• Goals for clients at Level 3, Phase 5 areEnhance neuromuscular efficiency
    • Enhance prime mover strength
    • Increase rate of force production
  • Training Strategies for clients at Level 3, Phase 5 areSupersets (one strength exercise followed by one power exercise)
    • Perform all power exercises as fast as can be controlled

Let’s recap!

3 Levels: stabilization, strength, and power.

Level 1 is comprised of Phase 1: Stabilization Endurance Training.

Level 2 is comprised of Phase 2: Strength Endurance, Phase 3: Hypertrophy Training, and Phase 4: Maximum Strength Training.

Level 3 is comprised of Phase 5: Power Training.

This type of training program provides an easy to follow, systematic approach that minimizes injury and maximizes results. It ensures that you will be properly and safely progressed to reach your goals!

Is Your Routine Helping You or Hurting You? Benefits & Barriers of Exercise

Do you want to better your mood? Reduce stress? Improve sleep? Reduce depression and anxiety? Then exercise! We’ve all heard the hype about the health benefits of exercising regularly, but let’s take a closer look at what those benefits actually look like.


Promoting Positivity

No, you don’t need to channel your inner yogi for this one. Many people report feeling good after a workout. Feeling good can mean different things for different people. Feeling good can give you satisfaction, make you feel energized, give you a positive outlook, enhance your alertness, improve your focus and concentration, and even promote relaxation.

Reducing Stress

Stress can manifest itself in many ways either physically or emotionally. Either way, exercise has been shown to reduce stress and provide immediate and long term results. Ask yourself “What time of day would be the most beneficial time for me to exercise and reduce stress?” For some people, exercising in the morning might prepare them for the day ahead. Some people find exercising during their lunch break helps disperse the stress throughout the day. Others find that exercising at the end of the day decreases their stressors and leaves them feeling refreshed by the end of the day. Exercise should reduce your stress, not increase it due to scheduling. Case in point, find what works best for you!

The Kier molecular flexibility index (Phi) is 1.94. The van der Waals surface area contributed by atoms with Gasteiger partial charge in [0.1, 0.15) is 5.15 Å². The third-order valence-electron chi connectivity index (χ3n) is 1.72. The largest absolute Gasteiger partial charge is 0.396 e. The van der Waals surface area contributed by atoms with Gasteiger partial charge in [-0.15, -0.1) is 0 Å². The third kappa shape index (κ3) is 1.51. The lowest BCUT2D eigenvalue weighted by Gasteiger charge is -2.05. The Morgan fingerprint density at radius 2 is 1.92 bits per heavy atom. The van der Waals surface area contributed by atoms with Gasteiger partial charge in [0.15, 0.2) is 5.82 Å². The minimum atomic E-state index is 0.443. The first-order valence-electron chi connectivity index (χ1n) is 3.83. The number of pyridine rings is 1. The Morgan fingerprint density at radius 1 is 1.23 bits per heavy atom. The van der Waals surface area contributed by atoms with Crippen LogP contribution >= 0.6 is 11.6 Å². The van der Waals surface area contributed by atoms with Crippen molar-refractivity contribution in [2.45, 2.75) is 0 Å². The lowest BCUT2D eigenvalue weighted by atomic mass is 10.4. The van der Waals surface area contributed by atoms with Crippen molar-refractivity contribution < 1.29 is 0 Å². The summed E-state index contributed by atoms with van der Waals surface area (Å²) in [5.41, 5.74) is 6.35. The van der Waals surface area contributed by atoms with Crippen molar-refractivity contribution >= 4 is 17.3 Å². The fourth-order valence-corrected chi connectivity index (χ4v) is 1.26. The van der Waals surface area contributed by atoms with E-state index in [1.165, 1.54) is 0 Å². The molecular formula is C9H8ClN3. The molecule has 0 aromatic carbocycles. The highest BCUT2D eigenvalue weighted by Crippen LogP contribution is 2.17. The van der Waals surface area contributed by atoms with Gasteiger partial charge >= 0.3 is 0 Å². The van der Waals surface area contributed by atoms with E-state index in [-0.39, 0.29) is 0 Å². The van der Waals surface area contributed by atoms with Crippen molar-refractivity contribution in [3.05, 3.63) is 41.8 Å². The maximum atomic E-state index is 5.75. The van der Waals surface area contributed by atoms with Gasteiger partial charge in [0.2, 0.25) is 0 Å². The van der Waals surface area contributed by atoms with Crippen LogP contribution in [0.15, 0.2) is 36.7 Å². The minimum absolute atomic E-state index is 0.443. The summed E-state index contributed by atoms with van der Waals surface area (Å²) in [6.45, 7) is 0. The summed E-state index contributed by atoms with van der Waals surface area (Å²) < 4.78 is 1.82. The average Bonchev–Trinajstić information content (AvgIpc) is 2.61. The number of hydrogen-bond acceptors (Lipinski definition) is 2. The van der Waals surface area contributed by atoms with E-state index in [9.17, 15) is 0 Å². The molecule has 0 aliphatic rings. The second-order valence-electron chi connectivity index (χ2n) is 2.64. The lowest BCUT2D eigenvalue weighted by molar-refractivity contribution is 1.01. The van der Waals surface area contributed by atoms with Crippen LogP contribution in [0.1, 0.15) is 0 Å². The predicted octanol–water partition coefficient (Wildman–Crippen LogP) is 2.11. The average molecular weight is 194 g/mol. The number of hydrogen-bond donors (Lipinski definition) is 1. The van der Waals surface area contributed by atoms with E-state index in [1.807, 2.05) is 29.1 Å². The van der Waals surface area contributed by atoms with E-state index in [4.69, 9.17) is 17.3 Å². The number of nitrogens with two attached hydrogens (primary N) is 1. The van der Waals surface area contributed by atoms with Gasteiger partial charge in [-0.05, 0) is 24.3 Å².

Improve Sleep

Exercise has the ability to help people fall asleep faster, sleep deeper, and feel more refreshed in the morning. By getting better sleep you’ll experience a higher resistance to stress-related illnesses, have higher immune function, and feel energized and refreshed in the morning.

Reduce Depression and Anxiety

Worry, self-doubt, and fear, these are the feelings of anxiety. Whether you experience trait anxiety (a personality trait) or state anxiety (a temporary feeling), exercise has been shown to decrease these feelings. Hopelessness can accompany the feelings of anxiety and lead to depression. “Research has shown that regular exercise has the greatest impact on depression and is comparable in effectiveness to psychotherapy and medication for mild to moderate depression” according to the National Academy of Sport Medicine.


So now that you know how your lifestyle can help you, let’s examine how your lifestyle can hurt you. Do you have a busy schedule? Do you want shredded abs by next week? Do you sometimes have low self-confidence? Is working out inconvenient? All of these are potential barriers when starting out on your fitness journey and can be avoided.


Time is the most widely used excuse for not exercising. If you have time to watch TV, scroll through Facebook, or browse Pinterest, then you have time to exercise! Take a step back and ask yourself “How much time am I really spending on these activities?” and “Where can I cut back to make more room for working out?”

Unrealistic Goals

You can’t make up for days, weeks, or years of not exercising by jumping into an intense exercise program to “undo” the damage. You will end up starting way too fast, and create way too many unrealistic goals, leading to lower motivation and a decreased self-esteem. Hiring a personal trainer can help you create SMART goals, and set up a plan to reach your goals in a realistic and healthy way.

Social Physique Anxiety

You’d be surprised to learn how many gym goers overemphasize the difference between their body type and the body type of the people working out around them. So, if you’re feeling more out of shape than the person next to you, chances are they’re thinking the same thing. Try finding a gym partner so you have someone there to support you. If you don’t have a gym partner, try to meet people with similar body types who you’re able to relate to.